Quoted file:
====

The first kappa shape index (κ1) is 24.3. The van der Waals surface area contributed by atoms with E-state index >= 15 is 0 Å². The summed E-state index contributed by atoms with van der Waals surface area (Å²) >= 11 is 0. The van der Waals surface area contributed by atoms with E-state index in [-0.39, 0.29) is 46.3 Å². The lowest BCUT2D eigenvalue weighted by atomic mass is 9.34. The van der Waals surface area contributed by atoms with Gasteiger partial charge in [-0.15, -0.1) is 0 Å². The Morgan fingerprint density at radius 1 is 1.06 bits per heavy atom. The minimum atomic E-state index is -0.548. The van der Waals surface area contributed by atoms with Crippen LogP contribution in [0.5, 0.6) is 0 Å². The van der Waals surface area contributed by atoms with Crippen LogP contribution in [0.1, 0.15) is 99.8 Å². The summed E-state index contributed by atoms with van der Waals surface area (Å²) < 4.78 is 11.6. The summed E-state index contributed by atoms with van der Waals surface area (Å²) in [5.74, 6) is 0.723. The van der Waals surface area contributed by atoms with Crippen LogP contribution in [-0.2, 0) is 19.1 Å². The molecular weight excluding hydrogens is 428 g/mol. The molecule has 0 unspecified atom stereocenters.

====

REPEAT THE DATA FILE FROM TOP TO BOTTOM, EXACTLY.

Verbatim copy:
The first kappa shape index (κ1) is 24.3. The van der Waals surface area contributed by atoms with E-state index >= 15 is 0 Å². The summed E-state index contributed by atoms with van der Waals surface area (Å²) >= 11 is 0. The van der Waals surface area contributed by atoms with E-state index in [-0.39, 0.29) is 46.3 Å². The lowest BCUT2D eigenvalue weighted by atomic mass is 9.34. The van der Waals surface area contributed by atoms with Gasteiger partial charge in [-0.15, -0.1) is 0 Å². The Morgan fingerprint density at radius 1 is 1.06 bits per heavy atom. The minimum atomic E-state index is -0.548. The van der Waals surface area contributed by atoms with Crippen LogP contribution in [0.5, 0.6) is 0 Å². The van der Waals surface area contributed by atoms with Crippen LogP contribution in [0.1, 0.15) is 99.8 Å². The summed E-state index contributed by atoms with van der Waals surface area (Å²) < 4.78 is 11.6. The summed E-state index contributed by atoms with van der Waals surface area (Å²) in [5.74, 6) is 0.723. The van der Waals surface area contributed by atoms with Crippen LogP contribution in [-0.2, 0) is 19.1 Å². The molecular weight excluding hydrogens is 428 g/mol. The molecule has 0 unspecified atom stereocenters.